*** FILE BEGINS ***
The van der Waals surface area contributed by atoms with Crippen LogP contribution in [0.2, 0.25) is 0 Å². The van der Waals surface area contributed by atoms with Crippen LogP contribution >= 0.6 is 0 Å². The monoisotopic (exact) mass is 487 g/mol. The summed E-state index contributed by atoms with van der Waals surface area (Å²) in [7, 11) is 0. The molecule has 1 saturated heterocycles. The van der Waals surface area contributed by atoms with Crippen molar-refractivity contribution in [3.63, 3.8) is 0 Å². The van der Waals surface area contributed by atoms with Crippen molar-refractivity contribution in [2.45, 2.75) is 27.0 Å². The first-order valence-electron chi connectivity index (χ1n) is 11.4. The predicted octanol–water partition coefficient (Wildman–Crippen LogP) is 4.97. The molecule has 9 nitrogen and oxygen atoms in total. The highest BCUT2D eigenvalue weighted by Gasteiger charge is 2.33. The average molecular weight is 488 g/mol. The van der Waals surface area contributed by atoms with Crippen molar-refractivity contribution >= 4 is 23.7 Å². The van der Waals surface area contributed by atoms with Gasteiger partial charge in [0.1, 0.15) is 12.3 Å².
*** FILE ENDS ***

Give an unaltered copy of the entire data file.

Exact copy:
The van der Waals surface area contributed by atoms with Crippen LogP contribution in [0.2, 0.25) is 0 Å². The van der Waals surface area contributed by atoms with Crippen LogP contribution >= 0.6 is 0 Å². The monoisotopic (exact) mass is 487 g/mol. The summed E-state index contributed by atoms with van der Waals surface area (Å²) in [7, 11) is 0. The molecule has 1 saturated heterocycles. The van der Waals surface area contributed by atoms with Crippen molar-refractivity contribution in [3.63, 3.8) is 0 Å². The van der Waals surface area contributed by atoms with Crippen molar-refractivity contribution in [2.45, 2.75) is 27.0 Å². The first-order valence-electron chi connectivity index (χ1n) is 11.4. The predicted octanol–water partition coefficient (Wildman–Crippen LogP) is 4.97. The molecule has 9 nitrogen and oxygen atoms in total. The highest BCUT2D eigenvalue weighted by Gasteiger charge is 2.33. The average molecular weight is 488 g/mol. The van der Waals surface area contributed by atoms with Crippen molar-refractivity contribution >= 4 is 23.7 Å². The van der Waals surface area contributed by atoms with Gasteiger partial charge in [0.1, 0.15) is 12.3 Å².